bread

2015, a Recipe Odyssey: March Edition

So I mentioned in this post that I was going to try a monthly meal plan for March, sticking within my budget of $25/week for food. How did it go?

  • Week 1: I spent $19.47 on groceries.
  • Week 2: I spent $24.09 on groceries. Cutting it close! All necessites for my week’s plan.
  • Week 3: I spent $20.30 on groceries. Roughly $10 0f that was absolute necessities for my planned menu, and I got some extra goodies! (okay, it was mostly bell peppers and avocados.) I ended up not doing all the planned meals because I had lots more leftovers than previous weeks, plus I was sick.
  • Week 4: I spent $26.60 on groceries. This included what I needed for the little bit of overlap for the last couple days of March.
  • But I did end up using the rest of my money buying a couple staple/pantry items that I’ll use next month too.

Keep in mind, we do have loads of bulk stuff stored in buckets from More Prosperous (or simply more reckless?) Times of the Past, and we have a separate line item for bulk food (and I spent all but pennies of that $50 this month aside from the above), so the above is strictly fresh veggies and staples like oil and sugar.

Speaking of oil and sugar, I bought a regular bottle of veggie oil and a 4lb bag of sugar for Week 1. As of the end of week 3, the oil had been long gone and another bottle half-used, and the sugar is all but gone. I find this disturbing.

Here’s what I made! Grouped by source.

From More Peas, Thank You:

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1. Corn Chowda with Cornbread Croutons – GooGoo has been pestering me to make a potato soup for weeks now. I finally make one, and will she eat it? No. Sigh. She did like the cornbread croutons and the side of broccoli, though.

 From The Veg Feasting Cookbook:

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2. Carrots in the Raw – This salad was very easy, requiring few ingredients, and went great with the burgers we had for lunch. I left out the raisins and just added some extra pumpkin seeds instead, because fruit in a vegetable salad is just weird to me. The following day we had the leftovers on top of lettuce. Yum.

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3. Cumin Carrot Soup – This became steadily more disgusting the more of it that I ate. Mr Pine Nut thought it was good, but I heartily disagreed. I couldn’t taste cumin at all; even though I reduced the pepper it was way too peppery; worst of all the texture was just gross. Will never make again.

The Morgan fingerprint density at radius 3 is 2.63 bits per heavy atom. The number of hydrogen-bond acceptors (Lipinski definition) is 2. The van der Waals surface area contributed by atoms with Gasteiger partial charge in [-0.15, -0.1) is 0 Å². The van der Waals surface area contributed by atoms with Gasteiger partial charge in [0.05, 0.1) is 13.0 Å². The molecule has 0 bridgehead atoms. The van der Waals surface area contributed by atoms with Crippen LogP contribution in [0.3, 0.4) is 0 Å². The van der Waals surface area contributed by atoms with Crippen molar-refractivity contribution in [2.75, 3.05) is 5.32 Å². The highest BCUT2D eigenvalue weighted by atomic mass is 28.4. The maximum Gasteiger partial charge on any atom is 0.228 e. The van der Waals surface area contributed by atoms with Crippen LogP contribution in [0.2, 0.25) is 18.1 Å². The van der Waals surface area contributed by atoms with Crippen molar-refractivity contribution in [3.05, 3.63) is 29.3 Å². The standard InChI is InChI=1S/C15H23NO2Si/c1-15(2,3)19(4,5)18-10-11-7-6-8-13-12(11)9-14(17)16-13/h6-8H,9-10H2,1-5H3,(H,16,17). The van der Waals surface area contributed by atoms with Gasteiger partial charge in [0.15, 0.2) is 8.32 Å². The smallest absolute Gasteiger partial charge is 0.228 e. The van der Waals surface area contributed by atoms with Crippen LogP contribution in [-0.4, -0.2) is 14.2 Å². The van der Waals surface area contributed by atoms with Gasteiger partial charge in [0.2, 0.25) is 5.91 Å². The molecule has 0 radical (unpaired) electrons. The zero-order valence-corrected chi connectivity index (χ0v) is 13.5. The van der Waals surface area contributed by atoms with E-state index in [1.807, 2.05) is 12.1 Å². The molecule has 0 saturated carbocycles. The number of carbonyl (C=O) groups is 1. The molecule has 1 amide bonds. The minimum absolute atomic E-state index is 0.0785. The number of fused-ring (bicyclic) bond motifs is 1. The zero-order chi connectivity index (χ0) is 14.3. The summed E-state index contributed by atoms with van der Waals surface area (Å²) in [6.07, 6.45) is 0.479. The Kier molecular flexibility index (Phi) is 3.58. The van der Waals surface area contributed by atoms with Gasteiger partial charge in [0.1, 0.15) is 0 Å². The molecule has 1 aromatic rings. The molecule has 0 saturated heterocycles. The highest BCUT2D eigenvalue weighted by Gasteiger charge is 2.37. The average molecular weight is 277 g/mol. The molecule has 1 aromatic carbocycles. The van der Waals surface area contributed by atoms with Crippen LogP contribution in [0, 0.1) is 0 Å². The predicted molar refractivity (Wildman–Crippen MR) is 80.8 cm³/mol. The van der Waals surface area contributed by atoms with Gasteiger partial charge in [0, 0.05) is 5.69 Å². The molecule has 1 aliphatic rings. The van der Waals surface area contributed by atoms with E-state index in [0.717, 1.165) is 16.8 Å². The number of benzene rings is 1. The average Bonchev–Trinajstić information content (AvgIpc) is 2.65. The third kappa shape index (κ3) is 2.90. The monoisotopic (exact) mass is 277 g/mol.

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4. Turkish Lentil Soup – SO good. I was a little concerned, because the cinnamon smelled really strong while it was cooking, but as far as taste went, I didn’t even notice it. The flavours were all blended perfectly with nothing overpowering anything else. I was pleased, and would definitely make this again. Way better than the vomitous carrot sludge.

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5. Spicy Yellow Dal – I didn’t have toor dal, but the book suggested subbing yellow split peas, so I used green split peas. It took a lot more than 2 cups of water to cook the peas, but this was overall quite a simple dish to assemble and it was very tasty. It was at the edge of my heat tolerance level, but very good. We ate it with rice and steamed broccoli.

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6. Mexican Black Bean Salad – This was fairly simple to throw together, and it was a meal for Mr Pine Nut and I (with the addition of lettuce, and some bread on the side). It had a good flavour, but the recipe called for no salt. I added a tiny bit, but more wouldn’t have hurt. I’m not sure I’ll make it again, but it was fine.

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7. Cabbage Curry – This was SO easy, and very tasty! I added the garbanzo beans to make it a meal, but the flavour was great and the heat level perfect (that is, not very hot. :-)) It’s a dry curry, and you could really use any veggie (or combination thereof) instead of the cabbage – cauliflower, broccoli, carrots, &c.